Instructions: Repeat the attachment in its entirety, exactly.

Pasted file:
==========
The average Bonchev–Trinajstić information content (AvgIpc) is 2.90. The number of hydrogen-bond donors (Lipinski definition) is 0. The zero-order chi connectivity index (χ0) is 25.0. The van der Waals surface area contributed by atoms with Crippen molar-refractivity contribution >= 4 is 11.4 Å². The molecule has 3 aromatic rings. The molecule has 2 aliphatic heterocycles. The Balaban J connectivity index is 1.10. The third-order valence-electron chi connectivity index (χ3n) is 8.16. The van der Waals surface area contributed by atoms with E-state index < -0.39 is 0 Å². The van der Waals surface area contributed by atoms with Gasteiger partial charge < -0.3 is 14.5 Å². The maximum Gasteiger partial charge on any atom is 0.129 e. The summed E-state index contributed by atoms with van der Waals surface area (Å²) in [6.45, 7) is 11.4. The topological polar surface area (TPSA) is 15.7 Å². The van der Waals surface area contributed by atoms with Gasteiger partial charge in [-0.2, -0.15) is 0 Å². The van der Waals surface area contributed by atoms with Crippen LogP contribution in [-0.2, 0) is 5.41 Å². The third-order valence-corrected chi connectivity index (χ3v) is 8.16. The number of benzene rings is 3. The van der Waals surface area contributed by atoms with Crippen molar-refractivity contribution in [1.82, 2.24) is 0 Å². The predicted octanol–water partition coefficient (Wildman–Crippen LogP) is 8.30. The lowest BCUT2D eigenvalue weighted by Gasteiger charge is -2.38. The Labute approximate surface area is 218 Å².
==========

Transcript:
The average Bonchev–Trinajstić information content (AvgIpc) is 2.90. The number of hydrogen-bond donors (Lipinski definition) is 0. The zero-order chi connectivity index (χ0) is 25.0. The van der Waals surface area contributed by atoms with Crippen molar-refractivity contribution >= 4 is 11.4 Å². The molecule has 3 aromatic rings. The molecule has 2 aliphatic heterocycles. The Balaban J connectivity index is 1.10. The third-order valence-electron chi connectivity index (χ3n) is 8.16. The van der Waals surface area contributed by atoms with E-state index < -0.39 is 0 Å². The van der Waals surface area contributed by atoms with Gasteiger partial charge < -0.3 is 14.5 Å². The maximum Gasteiger partial charge on any atom is 0.129 e. The summed E-state index contributed by atoms with van der Waals surface area (Å²) in [6.45, 7) is 11.4. The topological polar surface area (TPSA) is 15.7 Å². The van der Waals surface area contributed by atoms with Gasteiger partial charge in [-0.2, -0.15) is 0 Å². The van der Waals surface area contributed by atoms with Crippen LogP contribution in [-0.2, 0) is 5.41 Å². The third-order valence-corrected chi connectivity index (χ3v) is 8.16. The number of benzene rings is 3. The van der Waals surface area contributed by atoms with Crippen molar-refractivity contribution in [1.82, 2.24) is 0 Å². The predicted octanol–water partition coefficient (Wildman–Crippen LogP) is 8.30. The lowest BCUT2D eigenvalue weighted by Gasteiger charge is -2.38. The Labute approximate surface area is 218 Å².